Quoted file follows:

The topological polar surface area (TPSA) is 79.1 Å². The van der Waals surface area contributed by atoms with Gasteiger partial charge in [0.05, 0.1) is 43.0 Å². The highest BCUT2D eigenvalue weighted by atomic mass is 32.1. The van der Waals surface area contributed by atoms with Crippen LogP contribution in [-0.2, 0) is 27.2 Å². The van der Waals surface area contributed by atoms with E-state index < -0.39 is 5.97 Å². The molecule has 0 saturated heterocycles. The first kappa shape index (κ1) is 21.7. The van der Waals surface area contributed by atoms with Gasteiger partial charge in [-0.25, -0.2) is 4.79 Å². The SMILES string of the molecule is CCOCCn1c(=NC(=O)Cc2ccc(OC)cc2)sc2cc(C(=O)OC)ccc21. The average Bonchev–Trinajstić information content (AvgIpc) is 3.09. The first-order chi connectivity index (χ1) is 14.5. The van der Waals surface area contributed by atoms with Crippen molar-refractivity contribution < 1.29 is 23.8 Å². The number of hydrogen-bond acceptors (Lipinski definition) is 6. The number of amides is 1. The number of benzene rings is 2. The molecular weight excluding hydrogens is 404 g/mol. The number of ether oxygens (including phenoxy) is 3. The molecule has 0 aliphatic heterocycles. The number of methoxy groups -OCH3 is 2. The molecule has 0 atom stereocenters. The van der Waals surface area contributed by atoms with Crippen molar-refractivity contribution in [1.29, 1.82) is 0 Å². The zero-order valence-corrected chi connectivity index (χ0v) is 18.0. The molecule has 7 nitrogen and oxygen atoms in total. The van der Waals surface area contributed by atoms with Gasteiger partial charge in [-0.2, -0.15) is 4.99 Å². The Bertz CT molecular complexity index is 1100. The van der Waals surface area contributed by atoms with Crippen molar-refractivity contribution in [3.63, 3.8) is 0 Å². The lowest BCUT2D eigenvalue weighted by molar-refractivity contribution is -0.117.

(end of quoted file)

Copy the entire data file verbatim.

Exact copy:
The topological polar surface area (TPSA) is 79.1 Å². The van der Waals surface area contributed by atoms with Gasteiger partial charge in [0.05, 0.1) is 43.0 Å². The highest BCUT2D eigenvalue weighted by atomic mass is 32.1. The van der Waals surface area contributed by atoms with Crippen LogP contribution in [-0.2, 0) is 27.2 Å². The van der Waals surface area contributed by atoms with E-state index < -0.39 is 5.97 Å². The molecule has 0 saturated heterocycles. The first kappa shape index (κ1) is 21.7. The van der Waals surface area contributed by atoms with Gasteiger partial charge in [-0.25, -0.2) is 4.79 Å². The SMILES string of the molecule is CCOCCn1c(=NC(=O)Cc2ccc(OC)cc2)sc2cc(C(=O)OC)ccc21. The average Bonchev–Trinajstić information content (AvgIpc) is 3.09. The first-order chi connectivity index (χ1) is 14.5. The van der Waals surface area contributed by atoms with Crippen molar-refractivity contribution < 1.29 is 23.8 Å². The number of hydrogen-bond acceptors (Lipinski definition) is 6. The number of amides is 1. The number of benzene rings is 2. The molecular weight excluding hydrogens is 404 g/mol. The number of ether oxygens (including phenoxy) is 3. The molecule has 0 aliphatic heterocycles. The number of methoxy groups -OCH3 is 2. The molecule has 0 atom stereocenters. The van der Waals surface area contributed by atoms with Crippen molar-refractivity contribution in [1.29, 1.82) is 0 Å². The zero-order valence-corrected chi connectivity index (χ0v) is 18.0. The molecule has 7 nitrogen and oxygen atoms in total. The van der Waals surface area contributed by atoms with Gasteiger partial charge in [-0.2, -0.15) is 4.99 Å². The Bertz CT molecular complexity index is 1100. The van der Waals surface area contributed by atoms with Crippen molar-refractivity contribution in [3.63, 3.8) is 0 Å². The lowest BCUT2D eigenvalue weighted by molar-refractivity contribution is -0.117.